by Capt. Ken Kahn
Seaboard was the first airline to order the Boeing 747F. At that time, all 747s, except for those with Rolls‑Royce engines operated by a handful of foreign airlines, had Pratt & Whitney (P&W) engines. With a maximum takeoff weight (MTOW) of 820,000 pounds, the 747F was designed for engines capable of 53,000 pounds of thrust. The engine proposed by P&W for the 747F was the JT9D‑70A. Its nacelle, designed by Rohr Inc., was designed to fit DC‑10s and Airbus A300s, as well as 747s. It was thought that the common nacelle concept would have wide appeal to airlines which operated to or three of these types of aircraft. In addition, some of the engine accessories were relocated in the nacelle to facilitate maintenance.
The problem with the P&W JT9D-70A engine was that it would not be available until approximately one year after the first airplane, N701SW, would be otherwise available. General Electric (GE), however, had a 53,000‑lb‑thrust engine (CF6‑50) that would be available in time. Seaboard was interested but concerned that having unique engines would make it impossible to borrow parts or spare engines in case of a failure. GE was very eager to break into the market for 747 engines and made a tempting offer to Seaboard. They would arrange to deliver parts and/or engines to wherever Seaboard needed them and reimburse Seaboard for lost revenue due to down time. Seaboard was only stopped from selecting GE engines by another tempting offer from P&W. They proposed providing smaller engines at their expense for the first aircraft, paying for maintenance on those engines until the larger engines were available, and reimbursing Seaboard for lost revenue due to the reduced payload, approximately 20,000 pounds, resulting from the smaller engines. Seaboard accepted P&W's offer. For more than a year, Seaboard collected payments for 20,000 pounds of freight, even on flights when the load was not limited by the smaller engines.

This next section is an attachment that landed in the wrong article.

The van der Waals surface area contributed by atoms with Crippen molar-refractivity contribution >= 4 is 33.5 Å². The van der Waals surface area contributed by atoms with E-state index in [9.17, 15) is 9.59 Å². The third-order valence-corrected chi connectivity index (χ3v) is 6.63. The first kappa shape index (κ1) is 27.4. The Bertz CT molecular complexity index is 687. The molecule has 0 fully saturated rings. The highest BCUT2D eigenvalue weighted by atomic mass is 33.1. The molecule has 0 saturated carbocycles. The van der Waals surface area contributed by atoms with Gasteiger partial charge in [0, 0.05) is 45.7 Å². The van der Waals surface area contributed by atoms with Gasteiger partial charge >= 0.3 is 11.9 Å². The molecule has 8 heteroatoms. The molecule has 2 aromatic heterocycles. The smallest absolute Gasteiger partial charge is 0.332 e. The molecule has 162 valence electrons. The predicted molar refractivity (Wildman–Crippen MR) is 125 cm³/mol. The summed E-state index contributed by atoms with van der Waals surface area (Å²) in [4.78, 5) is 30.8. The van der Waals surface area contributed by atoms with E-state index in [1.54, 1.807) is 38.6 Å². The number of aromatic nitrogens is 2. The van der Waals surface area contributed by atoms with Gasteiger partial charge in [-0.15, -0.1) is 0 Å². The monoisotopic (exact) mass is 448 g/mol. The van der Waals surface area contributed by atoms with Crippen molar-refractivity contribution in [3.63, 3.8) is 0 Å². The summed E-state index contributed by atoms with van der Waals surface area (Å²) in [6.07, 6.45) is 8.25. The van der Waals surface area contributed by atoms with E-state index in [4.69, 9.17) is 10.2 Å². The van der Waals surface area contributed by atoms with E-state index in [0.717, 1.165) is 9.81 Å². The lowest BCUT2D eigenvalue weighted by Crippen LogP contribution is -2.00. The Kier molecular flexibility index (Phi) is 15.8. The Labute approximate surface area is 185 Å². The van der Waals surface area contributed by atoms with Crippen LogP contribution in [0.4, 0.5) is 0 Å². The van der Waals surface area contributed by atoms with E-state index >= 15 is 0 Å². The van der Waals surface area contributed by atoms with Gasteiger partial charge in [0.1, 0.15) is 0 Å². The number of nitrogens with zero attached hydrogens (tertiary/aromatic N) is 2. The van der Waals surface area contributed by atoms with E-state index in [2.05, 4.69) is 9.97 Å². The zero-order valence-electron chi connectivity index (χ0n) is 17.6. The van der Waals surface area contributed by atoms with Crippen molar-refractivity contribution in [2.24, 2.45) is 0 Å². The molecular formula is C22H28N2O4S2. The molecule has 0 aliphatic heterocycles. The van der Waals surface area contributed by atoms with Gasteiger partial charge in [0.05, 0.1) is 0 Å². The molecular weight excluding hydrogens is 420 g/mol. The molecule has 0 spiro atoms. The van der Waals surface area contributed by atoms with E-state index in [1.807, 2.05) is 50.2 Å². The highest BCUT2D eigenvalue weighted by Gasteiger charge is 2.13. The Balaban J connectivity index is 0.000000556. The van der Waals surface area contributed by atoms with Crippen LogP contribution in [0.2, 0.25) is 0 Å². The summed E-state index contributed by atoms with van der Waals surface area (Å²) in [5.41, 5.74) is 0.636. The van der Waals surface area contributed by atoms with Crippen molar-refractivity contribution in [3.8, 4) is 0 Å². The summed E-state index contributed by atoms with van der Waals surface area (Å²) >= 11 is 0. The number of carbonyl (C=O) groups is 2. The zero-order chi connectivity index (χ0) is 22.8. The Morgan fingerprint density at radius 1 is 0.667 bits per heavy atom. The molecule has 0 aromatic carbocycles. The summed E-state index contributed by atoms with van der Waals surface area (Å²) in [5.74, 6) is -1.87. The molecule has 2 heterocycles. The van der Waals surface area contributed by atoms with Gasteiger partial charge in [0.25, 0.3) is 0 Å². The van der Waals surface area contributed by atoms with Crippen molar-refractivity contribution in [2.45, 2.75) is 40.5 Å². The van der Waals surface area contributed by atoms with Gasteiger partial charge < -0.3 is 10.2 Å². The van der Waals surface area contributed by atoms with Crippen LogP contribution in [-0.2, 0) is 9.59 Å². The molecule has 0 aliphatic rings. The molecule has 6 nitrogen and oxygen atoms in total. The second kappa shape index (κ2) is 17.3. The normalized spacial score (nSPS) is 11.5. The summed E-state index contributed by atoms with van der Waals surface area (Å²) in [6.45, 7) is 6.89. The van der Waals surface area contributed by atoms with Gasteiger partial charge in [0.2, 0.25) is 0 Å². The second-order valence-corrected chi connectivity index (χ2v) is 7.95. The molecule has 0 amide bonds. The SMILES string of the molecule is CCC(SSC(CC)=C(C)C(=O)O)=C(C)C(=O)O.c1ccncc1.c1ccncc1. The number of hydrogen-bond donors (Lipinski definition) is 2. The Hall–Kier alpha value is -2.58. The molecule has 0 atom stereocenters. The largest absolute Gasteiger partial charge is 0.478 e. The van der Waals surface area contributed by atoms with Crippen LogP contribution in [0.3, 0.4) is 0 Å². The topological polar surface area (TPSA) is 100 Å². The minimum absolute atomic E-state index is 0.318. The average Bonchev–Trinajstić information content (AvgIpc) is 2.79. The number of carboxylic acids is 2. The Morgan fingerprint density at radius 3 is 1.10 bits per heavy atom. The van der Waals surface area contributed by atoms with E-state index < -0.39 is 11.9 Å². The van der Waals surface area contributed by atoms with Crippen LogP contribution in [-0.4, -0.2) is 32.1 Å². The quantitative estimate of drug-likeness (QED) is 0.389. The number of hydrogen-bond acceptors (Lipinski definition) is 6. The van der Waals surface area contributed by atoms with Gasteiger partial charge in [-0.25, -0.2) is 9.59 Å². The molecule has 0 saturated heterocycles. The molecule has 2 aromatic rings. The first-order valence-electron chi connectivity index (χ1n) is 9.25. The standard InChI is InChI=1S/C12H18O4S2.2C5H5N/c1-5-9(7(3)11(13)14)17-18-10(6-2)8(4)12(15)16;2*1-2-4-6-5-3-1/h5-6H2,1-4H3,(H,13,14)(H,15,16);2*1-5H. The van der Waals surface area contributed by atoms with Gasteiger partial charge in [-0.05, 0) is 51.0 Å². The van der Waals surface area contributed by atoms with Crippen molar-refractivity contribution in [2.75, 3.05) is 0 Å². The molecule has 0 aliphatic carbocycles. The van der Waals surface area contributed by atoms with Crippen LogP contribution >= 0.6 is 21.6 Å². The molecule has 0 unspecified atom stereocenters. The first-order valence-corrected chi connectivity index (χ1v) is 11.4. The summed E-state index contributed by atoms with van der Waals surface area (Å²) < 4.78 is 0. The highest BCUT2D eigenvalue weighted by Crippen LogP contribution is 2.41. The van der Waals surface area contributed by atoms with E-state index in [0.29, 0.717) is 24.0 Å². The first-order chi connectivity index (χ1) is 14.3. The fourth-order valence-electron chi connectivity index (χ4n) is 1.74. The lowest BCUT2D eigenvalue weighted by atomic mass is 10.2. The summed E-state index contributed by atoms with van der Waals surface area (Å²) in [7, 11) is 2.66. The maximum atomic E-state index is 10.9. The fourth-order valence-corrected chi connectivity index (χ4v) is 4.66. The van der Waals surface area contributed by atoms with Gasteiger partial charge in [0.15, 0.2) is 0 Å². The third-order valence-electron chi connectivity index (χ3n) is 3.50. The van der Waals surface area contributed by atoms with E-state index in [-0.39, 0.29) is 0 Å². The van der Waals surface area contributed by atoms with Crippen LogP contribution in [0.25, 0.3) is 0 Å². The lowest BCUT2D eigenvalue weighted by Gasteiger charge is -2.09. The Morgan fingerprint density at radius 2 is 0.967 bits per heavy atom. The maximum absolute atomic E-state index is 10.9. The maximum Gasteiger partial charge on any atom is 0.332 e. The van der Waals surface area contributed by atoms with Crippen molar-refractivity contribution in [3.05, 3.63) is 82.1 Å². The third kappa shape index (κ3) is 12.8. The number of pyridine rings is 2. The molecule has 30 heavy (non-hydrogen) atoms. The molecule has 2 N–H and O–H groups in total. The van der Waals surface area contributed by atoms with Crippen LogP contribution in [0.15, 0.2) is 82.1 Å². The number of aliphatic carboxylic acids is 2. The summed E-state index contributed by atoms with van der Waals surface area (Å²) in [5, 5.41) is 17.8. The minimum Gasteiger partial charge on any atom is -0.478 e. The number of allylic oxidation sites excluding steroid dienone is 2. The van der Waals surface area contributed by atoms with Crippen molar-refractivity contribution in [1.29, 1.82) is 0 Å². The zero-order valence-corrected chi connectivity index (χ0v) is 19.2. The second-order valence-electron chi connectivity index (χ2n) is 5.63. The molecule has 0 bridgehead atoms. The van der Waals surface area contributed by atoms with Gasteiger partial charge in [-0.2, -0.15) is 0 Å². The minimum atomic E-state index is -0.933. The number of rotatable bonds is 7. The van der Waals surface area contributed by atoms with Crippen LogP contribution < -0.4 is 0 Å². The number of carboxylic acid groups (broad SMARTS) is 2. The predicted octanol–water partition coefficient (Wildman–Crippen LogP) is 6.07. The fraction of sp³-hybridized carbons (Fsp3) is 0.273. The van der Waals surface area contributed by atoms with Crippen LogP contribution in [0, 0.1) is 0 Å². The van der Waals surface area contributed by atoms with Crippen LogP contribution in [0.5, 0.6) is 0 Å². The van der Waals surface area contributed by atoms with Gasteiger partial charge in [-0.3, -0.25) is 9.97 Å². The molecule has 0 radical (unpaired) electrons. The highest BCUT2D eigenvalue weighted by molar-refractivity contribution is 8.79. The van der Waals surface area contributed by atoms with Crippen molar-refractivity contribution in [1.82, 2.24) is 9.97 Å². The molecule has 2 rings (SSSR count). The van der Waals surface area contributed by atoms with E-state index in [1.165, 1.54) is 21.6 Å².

N703SW is seen here with the Pratt & Whitney JT9D-70A engines. With 53,000 lbs. of thrust, it was the most powerful jet engine in the world at the time of its introduction into commercial service. It first appeared on 703's sister-ship, N702SW, in May 1976. N702SW was the test-bed aircraft used for certification of these engines. The nacelle's sleek profile and elliptical cowling sometimes caused it to mistaken for a GE engine. Click here for another view of this engine. This photo, showing Capt. Ed Foster standing in the inlet, gives an indication of the size of the engine.
The JT9D-70A was very reliable in service. In the end, however, the common nacelle and the JT9D‑70A failed in the marketplace. The airlines that operated 747s wanted the bigger engines in the sort of nacelle they already had. P&W repackaged the accessories and designated that version the JT9D‑7Q. It had slightly less drag, resulting in lower fuel consumption. It also had more ground clearance, decreasing the possibility of striking the runway with an inboard nacelle during crosswind landings. When the Seaboard aircraft passed to FedEx and FedEx tried to sell them, they found few customers due to the unusual engines. GE eventually did capture a significant share of the market for 747 engines.